James Welch - Native American Renaissance

James Welch Biography - Native American RenaissanceJames Welch (November 18, 1940 – August 4, 2003), who grew up within the Blackfeet and A'aninin cultures of his parents, was an award-winning Native American novelist and poet, considered a founding author of the Native American Renaissance. His novel Fools Crow (1986) received several national literary awards, and his debut novel Winter in the Blood (1974) was adapted as a film by the same name, released in 2013. In 1997 Welch received a Lifetime Achievement Award from the Native Writers' Circle of the Americas. James Welch was born in Browning, Montana on November 18, 1940. His father, a welder and rancher, was a member of the Blackfeet tribe and his mother, Rosella O'Bryan, a stenographer for the Bureau of Indian Affairs, was a member of the Gros Ventre (A'aninin). Both also had Irish ancestry but had grown up within Native American cultures.

As a child, Welch attended schools on the Blackfeet and Fort Belknap reservations. In 1958, James Welch graduated from Washburn High School in Minneapolis. For college, Welch attended the University of Montana, where he studied under the poet Richard Hugo; he graduated in 1965 with a B.A. in liberal arts. Shortly after, Welch published his first poem in the "Montana poet" issue of Visions International in 1967. He began his writing career publishing poetry and fiction. His novels established his place in the Native American Renaissance literary movement. Welch also taught at the university. He also received Honorary Doctorates from Rocky Mountain College (1993) and the University of Montana (1997). James Welch was an internationally acclaimed writer and had a faithful following in Europe. In 1995, Welch was given the Chevalier of the Ordre des Artes et des Lettres (Knight of the Order of the Arts and Letters) by the French Cultural Ministry. He was fully knighted by the French Government for his contributions to French culture. His novels were translated into nine foreign languages. Welch's work was collected in anthologies of Native American literature.

James Welch Biography - Native American RenaissanceHe is one of the early authors of what became called the Native American literacy renaissance. He wanted to explore Native American life in his writing, both its good and bad aspects as people struggled with modern United States culture. He based his rich landscape imagery on lands he knew in Montana. In his writing, the landscape was featured as a character. Welch had a unique style of writing from "'an outside observer with an insider's understanding' of Native American experience." Although he was raised on the reservation as a young boy, he lived most of his life off of it. He said that he felt a lack of close connection with the tribal community. In 1968, James Welch married Lois Monk, a comparative literature professor at the University of Montana. She was head of the English Department there until her retirement. During her sabbaticals, they traveled internationally and lived in France, Greece, Italy, and Mexico. Welch often used these periods to help finish his novels, taking advantage of the relative isolation. The couple donated regularly to the Piegan Institute's language immersion program, dedicated to restoring use of the native Blackfeet language. Welch briefly attended Northern Montana College (now known as Montana State University-Northern).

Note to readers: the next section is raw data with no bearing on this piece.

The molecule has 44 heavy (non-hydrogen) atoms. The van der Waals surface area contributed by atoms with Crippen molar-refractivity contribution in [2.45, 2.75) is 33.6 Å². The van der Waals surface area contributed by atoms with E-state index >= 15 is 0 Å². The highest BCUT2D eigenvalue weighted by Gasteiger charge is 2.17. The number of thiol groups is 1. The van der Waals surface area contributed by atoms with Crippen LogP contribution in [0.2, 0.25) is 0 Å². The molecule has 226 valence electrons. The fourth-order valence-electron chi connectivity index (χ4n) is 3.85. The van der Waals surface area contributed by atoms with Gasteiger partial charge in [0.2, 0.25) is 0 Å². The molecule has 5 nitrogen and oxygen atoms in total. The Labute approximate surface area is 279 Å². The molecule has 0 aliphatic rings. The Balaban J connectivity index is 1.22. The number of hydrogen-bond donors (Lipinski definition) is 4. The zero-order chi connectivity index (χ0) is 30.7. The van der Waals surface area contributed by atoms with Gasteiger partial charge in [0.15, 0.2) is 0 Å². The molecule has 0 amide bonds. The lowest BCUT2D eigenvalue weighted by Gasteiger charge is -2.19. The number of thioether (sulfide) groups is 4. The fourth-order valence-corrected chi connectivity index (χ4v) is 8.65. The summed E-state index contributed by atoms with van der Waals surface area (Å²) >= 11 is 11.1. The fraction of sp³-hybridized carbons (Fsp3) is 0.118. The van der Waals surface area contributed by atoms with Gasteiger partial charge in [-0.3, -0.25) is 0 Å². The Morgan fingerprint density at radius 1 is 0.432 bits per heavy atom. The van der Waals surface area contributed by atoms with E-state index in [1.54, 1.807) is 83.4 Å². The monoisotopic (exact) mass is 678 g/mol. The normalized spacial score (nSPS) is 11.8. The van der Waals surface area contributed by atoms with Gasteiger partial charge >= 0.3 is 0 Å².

He taught English and writing at the University of Washington and at Cornell University. In her introduction to the 2007 reprint of Winter in the Blood, fellow writer Louise Erdrich said: "It is a central and inspiring text to a generation of western regional and Native American writers, including me."[12] This novel was adapted as a film by the same name, released in 2012 and produced by Sherman Alexie. In addition to his novels, Welch co-wrote with Paul Stekler the screenplay for Last Stand at Little Bighorn, the Emmy Award-winning documentary that was part of the American Experience, shown on PBS. Together they also wrote the history, Killing Custer: The Battle of Little Bighorn and the Fate of the Plains Indians (1994). Welch served on the Board of Directors of the D'Arcy McNickle Center of the public Newberry Library in Chicago. In addition to his literary work, Welch served as the Vice Chairman of the Montana Board of Pardons and Parole for ten years. As a young man, he had worked as a firefighter for the U.S. Forest Service, as a laborer, and as an Upward Bound counselor. Welch died at his home in Missoula, Montana in 2003, from a heart attack. He had been diagnosed ten months earlier with lung cancer.

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